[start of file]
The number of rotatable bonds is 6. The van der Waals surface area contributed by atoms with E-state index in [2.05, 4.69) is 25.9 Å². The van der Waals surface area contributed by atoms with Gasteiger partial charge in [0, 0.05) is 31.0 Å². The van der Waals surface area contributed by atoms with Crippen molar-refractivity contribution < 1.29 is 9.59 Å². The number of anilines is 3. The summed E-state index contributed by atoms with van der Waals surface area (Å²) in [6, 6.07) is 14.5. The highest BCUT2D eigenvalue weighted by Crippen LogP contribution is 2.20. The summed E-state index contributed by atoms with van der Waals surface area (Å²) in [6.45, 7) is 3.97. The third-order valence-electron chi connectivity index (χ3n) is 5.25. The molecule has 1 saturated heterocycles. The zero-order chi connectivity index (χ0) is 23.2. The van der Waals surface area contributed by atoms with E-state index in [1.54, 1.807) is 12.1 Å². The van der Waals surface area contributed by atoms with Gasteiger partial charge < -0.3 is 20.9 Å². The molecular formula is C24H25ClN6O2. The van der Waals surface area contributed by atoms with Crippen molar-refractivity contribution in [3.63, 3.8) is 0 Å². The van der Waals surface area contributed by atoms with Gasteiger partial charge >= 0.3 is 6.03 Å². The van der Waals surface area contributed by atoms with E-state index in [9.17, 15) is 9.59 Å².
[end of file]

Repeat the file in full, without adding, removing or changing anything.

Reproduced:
The number of rotatable bonds is 6. The van der Waals surface area contributed by atoms with E-state index in [2.05, 4.69) is 25.9 Å². The van der Waals surface area contributed by atoms with Gasteiger partial charge in [0, 0.05) is 31.0 Å². The van der Waals surface area contributed by atoms with Crippen molar-refractivity contribution < 1.29 is 9.59 Å². The number of anilines is 3. The summed E-state index contributed by atoms with van der Waals surface area (Å²) in [6, 6.07) is 14.5. The highest BCUT2D eigenvalue weighted by Crippen LogP contribution is 2.20. The summed E-state index contributed by atoms with van der Waals surface area (Å²) in [6.45, 7) is 3.97. The third-order valence-electron chi connectivity index (χ3n) is 5.25. The molecule has 1 saturated heterocycles. The zero-order chi connectivity index (χ0) is 23.2. The van der Waals surface area contributed by atoms with E-state index in [1.54, 1.807) is 12.1 Å². The van der Waals surface area contributed by atoms with Gasteiger partial charge < -0.3 is 20.9 Å². The molecular formula is C24H25ClN6O2. The van der Waals surface area contributed by atoms with Crippen molar-refractivity contribution in [3.63, 3.8) is 0 Å². The van der Waals surface area contributed by atoms with Gasteiger partial charge >= 0.3 is 6.03 Å². The van der Waals surface area contributed by atoms with E-state index in [9.17, 15) is 9.59 Å².